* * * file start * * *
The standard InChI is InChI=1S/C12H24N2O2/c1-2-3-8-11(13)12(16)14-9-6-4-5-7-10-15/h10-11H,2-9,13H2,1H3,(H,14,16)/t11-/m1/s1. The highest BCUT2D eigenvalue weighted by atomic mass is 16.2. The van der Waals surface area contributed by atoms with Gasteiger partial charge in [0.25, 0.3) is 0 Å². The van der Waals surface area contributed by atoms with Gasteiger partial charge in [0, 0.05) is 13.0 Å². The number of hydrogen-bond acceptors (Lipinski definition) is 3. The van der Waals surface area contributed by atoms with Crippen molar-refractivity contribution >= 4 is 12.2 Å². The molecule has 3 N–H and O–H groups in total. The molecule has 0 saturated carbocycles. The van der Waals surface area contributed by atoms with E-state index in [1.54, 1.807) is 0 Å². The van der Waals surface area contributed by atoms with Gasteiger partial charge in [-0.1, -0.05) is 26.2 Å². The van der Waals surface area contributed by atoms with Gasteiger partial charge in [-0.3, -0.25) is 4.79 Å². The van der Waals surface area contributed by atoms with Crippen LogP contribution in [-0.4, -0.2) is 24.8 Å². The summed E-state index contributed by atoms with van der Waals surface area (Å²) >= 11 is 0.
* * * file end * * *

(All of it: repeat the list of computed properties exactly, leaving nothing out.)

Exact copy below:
The standard InChI is InChI=1S/C12H24N2O2/c1-2-3-8-11(13)12(16)14-9-6-4-5-7-10-15/h10-11H,2-9,13H2,1H3,(H,14,16)/t11-/m1/s1. The highest BCUT2D eigenvalue weighted by atomic mass is 16.2. The van der Waals surface area contributed by atoms with Gasteiger partial charge in [0.25, 0.3) is 0 Å². The van der Waals surface area contributed by atoms with Gasteiger partial charge in [0, 0.05) is 13.0 Å². The number of hydrogen-bond acceptors (Lipinski definition) is 3. The van der Waals surface area contributed by atoms with Crippen molar-refractivity contribution >= 4 is 12.2 Å². The molecule has 3 N–H and O–H groups in total. The molecule has 0 saturated carbocycles. The van der Waals surface area contributed by atoms with E-state index in [1.54, 1.807) is 0 Å². The van der Waals surface area contributed by atoms with Gasteiger partial charge in [-0.1, -0.05) is 26.2 Å². The van der Waals surface area contributed by atoms with Gasteiger partial charge in [-0.3, -0.25) is 4.79 Å². The van der Waals surface area contributed by atoms with Crippen LogP contribution in [-0.4, -0.2) is 24.8 Å². The summed E-state index contributed by atoms with van der Waals surface area (Å²) >= 11 is 0.